What was your first MMO experience?
1998, Nexus: Kingdom of the Wind. I was looking for a free version of a game like Ultima Online, which I couldn’t afford at the time. It was great fun, I played it for several months. Even though it was just a 2D game, it was incredibly deep and had a great backstory. It’s still running, too.
If possible, list all the MMOs you’ve played extensively.
- Nexus: Kingdom of the Wind – I don’t remember my level. I think I was a mage class.
- EverQuest – 67 Druid, 70 Rogue, 75 Cleric were my mains, in order.
- Dark Age of Camelot - 34 Bard was my highest
- Final Fantasy XI Online – 46 White Mage/Summoner I believe
- World of Warcraft – 60 Priest
- EverQuest 2 – 80 Troubadour, 80 Inquisitor
- Wizard 101 – 50 Theurgist (Life Wizard)
- City of Heroes – 21 Controller
- Lord of the Rings Online – 36 Captain
What is your current MMO of choice, or perhaps, what are your current MMOs of choice?
I don’t really have a main game. I wander between EQ2, W101, LotRO, DOMO, etc.
Which MMO have you spent the most time playing? How long would you say that has been?
By far, I’ve spent more time in EverQuest than any other MMO. I was unemployed :/ I’ve spent over 200 days playing EQ on all my characters combined. We used to compare /played times so I know pretty much exactly how much I played.
Have you reached level cap in any MMO? If so, which ones?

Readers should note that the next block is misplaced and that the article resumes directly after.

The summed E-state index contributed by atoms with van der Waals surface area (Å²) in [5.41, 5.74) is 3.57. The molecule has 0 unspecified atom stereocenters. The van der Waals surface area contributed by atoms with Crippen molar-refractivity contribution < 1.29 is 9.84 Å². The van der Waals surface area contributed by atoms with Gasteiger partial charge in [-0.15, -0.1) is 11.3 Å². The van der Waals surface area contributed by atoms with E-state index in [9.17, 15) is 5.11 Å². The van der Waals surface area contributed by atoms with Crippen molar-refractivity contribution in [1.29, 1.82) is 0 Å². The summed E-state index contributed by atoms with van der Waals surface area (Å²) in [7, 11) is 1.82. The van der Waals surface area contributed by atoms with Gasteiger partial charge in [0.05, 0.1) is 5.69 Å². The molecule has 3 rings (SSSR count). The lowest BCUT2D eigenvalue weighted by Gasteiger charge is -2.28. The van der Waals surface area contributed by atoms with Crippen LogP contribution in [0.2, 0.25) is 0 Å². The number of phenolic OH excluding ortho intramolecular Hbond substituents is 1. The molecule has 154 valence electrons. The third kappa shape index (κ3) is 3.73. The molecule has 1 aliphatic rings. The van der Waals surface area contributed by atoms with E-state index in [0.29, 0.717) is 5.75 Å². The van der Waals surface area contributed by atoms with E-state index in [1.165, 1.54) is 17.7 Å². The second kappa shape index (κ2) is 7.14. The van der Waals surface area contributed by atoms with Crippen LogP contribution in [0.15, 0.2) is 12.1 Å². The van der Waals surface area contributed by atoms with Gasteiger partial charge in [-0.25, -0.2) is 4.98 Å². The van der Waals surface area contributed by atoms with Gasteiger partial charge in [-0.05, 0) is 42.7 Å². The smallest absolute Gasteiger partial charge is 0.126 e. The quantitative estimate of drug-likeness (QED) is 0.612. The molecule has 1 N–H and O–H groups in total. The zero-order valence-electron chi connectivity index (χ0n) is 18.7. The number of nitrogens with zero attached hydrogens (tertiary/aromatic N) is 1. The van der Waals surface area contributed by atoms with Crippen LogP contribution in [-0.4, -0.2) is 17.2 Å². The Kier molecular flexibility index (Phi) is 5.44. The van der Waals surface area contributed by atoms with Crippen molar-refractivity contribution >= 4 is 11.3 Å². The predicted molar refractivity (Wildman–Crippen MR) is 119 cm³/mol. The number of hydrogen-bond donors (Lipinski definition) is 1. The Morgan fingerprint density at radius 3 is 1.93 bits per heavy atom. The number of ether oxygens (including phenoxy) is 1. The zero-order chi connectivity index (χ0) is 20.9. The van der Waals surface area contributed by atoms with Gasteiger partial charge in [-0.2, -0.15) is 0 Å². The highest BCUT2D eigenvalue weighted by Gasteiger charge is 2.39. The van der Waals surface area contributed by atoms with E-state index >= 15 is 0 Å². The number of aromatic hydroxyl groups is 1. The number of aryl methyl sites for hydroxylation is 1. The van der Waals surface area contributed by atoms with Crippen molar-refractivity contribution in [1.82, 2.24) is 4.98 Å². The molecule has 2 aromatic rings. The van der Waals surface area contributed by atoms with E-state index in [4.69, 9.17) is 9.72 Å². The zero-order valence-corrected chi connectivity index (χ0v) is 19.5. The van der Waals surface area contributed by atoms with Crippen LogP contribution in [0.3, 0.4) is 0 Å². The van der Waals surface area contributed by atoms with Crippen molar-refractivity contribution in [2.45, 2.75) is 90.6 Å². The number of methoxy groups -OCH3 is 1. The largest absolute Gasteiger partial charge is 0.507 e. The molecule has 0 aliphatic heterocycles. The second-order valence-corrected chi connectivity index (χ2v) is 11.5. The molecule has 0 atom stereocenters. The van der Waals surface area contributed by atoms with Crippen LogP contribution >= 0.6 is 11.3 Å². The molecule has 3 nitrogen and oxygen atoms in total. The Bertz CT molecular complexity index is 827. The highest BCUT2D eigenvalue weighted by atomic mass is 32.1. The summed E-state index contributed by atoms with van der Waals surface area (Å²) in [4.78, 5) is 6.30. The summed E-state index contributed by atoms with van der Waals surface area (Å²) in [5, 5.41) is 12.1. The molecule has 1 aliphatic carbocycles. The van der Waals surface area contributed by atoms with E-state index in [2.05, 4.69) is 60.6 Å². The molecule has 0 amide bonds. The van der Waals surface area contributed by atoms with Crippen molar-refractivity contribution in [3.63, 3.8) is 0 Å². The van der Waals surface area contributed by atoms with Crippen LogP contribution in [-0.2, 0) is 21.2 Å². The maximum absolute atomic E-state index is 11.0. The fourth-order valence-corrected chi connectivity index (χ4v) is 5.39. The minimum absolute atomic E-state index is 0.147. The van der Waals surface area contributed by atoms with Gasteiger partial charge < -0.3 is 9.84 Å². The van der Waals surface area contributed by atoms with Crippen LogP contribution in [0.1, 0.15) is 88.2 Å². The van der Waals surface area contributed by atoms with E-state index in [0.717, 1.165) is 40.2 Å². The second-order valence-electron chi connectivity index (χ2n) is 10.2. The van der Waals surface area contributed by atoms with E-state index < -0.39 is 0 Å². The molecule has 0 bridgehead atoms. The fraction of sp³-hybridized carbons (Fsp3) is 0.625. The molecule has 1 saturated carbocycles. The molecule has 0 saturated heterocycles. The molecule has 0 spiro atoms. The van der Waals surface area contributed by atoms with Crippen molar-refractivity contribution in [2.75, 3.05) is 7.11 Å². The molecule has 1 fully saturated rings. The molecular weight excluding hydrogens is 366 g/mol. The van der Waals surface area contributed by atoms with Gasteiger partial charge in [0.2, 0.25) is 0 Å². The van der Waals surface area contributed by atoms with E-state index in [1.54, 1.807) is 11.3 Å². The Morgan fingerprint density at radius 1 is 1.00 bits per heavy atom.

Yes, in EverQuest, EQ2, WoW (at the time), and Wizard 101.
Loki taps you on the shoulder one day to inform you that you have fallen victim to one of his elaborate pranks. The world you’ve been inhabiting of countless MMOs to choose from and play has merely been a dream. In reality only one MMO exists. After laughing at you for a bit he decides to take pity on you and allows you to choose which MMO will remain. Which one would you choose and why?
EverQuest, the way it was when it started. But without so much crowding. I’ve never met so many good friends as I did in EverQuest. Never felt that same sense of wonder, mystery and danger. It was an open enough game that players could invent entirely new things, like marketplaces and raiding, which would set the standard in newer games from then on (and even be adopted by the devs themselves).
Are there any MMOs currently in development that you are particularly interested in? Please explain.
Star Trek Online looks good, It looks like an Exploration-based MMO. We haven’t had any of those since EQ went Achiever, but before then, all MMOs were Exploration or Social based. Asheron’s Call, Ultima Online…
Feel free to share an interesting or amusing anecdote related to your MMO gaming experience.
Too many. I couldn’t even start.
Chapter 4: Preferences
At your peak, how much time per week would you say you spent gaming? How about now?